And whether you believe in thin or rich clients, building a whole OS around one is just a dumb idea. You can use the cloud much more on your computer without forcing all apps to go through the software thin/rich client, as Chrome OS stupidly does. As for price, no doubt these ARM devices will be cheaper, but your suggested prices are too low. Ads on these devices make no money: Google has lost billions on Android, which the half a billion they’ve made on ads sent to Android devices is nowhere close to covering. Content subscriptions, who’s going to sell those? Certainly not Google, who moves nowhere near the content on Google Play that Amazon and Apple do.
    All that said, that is one good-looking ARM laptop. I was surprised to see it’s using Cortex A15, the first one as far as I know. Who would have thought the lowly Chromebook would be the first Cortex A15 device? :) What we really need is a good desktop OS to put on ARM laptops/desktops and unfortunately the only one that comes close, Mac OS X, is not licensed or used by Apple for ARM laptops. I suppose someone could whip some linux distro into shape, but nobody’s doing it and Ubuntu isn’t close.

  • http://www.facebook.com/mr.e.cameron Earl Cameron

    3d drivers will be hard to get running!

  • http://ARMdevices.net/ Charbax

    Doesn’t ARM say they wish to open source all Mali drivers? Haven’t they already done it?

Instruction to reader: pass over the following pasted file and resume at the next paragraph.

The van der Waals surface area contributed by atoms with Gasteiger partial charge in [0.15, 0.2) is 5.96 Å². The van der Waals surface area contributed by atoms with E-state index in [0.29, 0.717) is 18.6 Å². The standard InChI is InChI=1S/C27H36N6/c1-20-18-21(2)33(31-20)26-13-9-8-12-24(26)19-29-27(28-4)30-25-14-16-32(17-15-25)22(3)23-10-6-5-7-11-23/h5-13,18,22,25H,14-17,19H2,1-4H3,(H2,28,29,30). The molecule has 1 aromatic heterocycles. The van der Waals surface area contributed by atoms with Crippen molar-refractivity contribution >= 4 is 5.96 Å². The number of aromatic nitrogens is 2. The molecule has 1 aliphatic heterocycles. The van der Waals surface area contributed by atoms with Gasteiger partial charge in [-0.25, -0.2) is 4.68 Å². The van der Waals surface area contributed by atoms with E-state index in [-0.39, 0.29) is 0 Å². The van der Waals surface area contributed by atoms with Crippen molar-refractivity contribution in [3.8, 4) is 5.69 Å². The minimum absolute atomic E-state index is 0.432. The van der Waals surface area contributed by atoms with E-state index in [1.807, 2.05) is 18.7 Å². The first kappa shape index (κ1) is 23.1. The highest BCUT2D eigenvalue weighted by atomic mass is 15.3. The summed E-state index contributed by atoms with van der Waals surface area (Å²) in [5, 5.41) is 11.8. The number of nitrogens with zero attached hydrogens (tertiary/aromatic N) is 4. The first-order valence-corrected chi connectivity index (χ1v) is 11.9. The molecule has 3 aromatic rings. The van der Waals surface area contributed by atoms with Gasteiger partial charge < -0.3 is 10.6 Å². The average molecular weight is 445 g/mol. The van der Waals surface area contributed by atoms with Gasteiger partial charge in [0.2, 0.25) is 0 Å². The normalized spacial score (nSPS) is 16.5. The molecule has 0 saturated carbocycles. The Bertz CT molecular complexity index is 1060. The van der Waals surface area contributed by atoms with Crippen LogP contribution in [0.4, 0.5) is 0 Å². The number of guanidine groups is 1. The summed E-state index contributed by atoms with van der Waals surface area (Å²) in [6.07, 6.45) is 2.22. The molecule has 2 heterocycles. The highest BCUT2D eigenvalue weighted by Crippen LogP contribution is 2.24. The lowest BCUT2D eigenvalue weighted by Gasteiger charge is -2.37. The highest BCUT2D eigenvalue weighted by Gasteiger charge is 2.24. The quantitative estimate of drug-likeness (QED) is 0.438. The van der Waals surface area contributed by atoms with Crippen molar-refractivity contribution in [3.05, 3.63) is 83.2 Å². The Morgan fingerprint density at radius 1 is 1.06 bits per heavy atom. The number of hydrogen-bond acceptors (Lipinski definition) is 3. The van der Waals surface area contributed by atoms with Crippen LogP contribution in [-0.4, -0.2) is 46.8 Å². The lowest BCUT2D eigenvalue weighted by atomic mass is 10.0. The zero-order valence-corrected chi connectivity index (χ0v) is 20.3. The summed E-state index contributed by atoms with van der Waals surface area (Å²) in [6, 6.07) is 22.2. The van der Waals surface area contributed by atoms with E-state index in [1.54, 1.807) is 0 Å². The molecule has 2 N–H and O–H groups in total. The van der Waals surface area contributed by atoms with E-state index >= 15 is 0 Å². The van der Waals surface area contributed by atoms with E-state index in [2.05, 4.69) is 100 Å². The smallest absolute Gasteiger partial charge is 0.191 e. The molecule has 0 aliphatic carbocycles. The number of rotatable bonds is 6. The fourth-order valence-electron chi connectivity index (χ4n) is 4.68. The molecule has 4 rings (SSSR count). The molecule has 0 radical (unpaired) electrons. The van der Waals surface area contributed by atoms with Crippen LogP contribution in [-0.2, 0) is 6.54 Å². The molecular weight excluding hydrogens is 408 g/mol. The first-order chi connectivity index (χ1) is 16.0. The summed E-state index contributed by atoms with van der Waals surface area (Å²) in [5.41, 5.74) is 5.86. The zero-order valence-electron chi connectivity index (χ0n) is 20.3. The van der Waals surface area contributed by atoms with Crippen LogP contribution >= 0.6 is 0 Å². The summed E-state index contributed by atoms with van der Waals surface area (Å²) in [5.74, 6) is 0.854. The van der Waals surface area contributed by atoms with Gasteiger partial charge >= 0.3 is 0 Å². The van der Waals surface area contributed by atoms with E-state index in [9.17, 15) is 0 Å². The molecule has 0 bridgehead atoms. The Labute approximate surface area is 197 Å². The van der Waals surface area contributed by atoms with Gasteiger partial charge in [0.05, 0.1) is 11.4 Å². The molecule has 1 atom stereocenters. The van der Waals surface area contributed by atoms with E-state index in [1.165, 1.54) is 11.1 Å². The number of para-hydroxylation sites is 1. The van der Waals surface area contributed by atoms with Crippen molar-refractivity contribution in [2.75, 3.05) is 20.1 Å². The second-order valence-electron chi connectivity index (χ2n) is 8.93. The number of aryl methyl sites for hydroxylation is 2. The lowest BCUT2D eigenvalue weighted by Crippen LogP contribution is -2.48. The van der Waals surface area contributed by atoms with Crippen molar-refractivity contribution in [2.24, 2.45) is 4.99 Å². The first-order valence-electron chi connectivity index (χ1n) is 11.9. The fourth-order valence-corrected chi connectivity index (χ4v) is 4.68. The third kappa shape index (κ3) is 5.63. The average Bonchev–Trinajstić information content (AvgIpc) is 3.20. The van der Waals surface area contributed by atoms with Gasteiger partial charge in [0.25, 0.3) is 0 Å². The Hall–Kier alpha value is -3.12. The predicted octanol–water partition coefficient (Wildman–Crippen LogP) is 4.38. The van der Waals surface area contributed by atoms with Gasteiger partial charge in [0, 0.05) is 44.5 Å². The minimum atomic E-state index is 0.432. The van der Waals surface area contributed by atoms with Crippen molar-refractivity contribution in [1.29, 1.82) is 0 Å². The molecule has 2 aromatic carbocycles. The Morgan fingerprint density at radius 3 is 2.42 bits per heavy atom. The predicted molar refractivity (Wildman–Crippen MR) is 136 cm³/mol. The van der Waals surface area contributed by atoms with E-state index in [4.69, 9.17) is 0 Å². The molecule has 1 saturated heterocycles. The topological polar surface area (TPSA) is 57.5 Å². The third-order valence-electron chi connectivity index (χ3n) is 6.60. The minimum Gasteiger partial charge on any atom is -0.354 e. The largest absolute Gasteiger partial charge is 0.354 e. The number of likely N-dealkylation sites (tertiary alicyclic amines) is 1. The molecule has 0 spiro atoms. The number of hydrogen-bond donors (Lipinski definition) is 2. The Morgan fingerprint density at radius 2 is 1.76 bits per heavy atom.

• http://www.facebook.com/mr.e.cameron Earl Cameron

    dont think so…

  • Nikolay Nikolaev

    One of the guys behind it (Olof Johansson), posted in his G+ account very promising news.
    “And getting a regular u-boot on these to use as generic linux hacking platforms isn’t all that hard.”

    And then a very long post:
    ” … But, if you want to hack the machine more than that, you can open the machine, remove the write protection for the firmware on the system, and reflash it using a regular u-boot. This would allow you to boot anything you want, etc, but it would be harder to keep a regular Chrome OS dual-boot environment going….”

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  • Maventwo

    But $249 will of course drop when other developer of SoC will come on market.
    Both GlobalFoundries and TSMC have announced that they will start making FinFET SoC in end of 2013.

    Just think Rockchip and all other cheaper SoC developers than Samsung.

    But what will Google Drive cost after the 2 free years?

  • http://ARMdevices.net/ Charbax

    Google makes $20 Billion per year on Android users.

    Google makes more than $50 per year on Chrome OS users. Google makes upwards more than $100 per year on heavy/advanced/enthusiast/rich Android/Chrome users.

    All apps must be on the cloud for those apps to be able to take full advantage of the cloud. All apps can be much improved using the cloud. Video editing without the cloud can go nowhere. Photo editing without the cloud can go nowhere. Docs without the cloud can go nowhere. Add good cloud service to each of those, and you can get such apps that become many times better and that regularly get amazing new features added to them, all of those new features are much much more useful to everyone.

    Internet access is not even needed for a good Chrome OS experience. All good or emerging web apps run fully offline. Simply enter the URL and the web app runs off cache until the Internet connection automatically sychronizes your data and updates your web app if there is any update. No slowness, all your web apps load instantly even on a slow Internet connection. The built-in 16GB is ample enough to store thousands of web apps to work fully offline full of tons of content. The OLPC must use Chrome OS to bring cheap ARM Powered laptops to the most remote places in the world.

  • Guru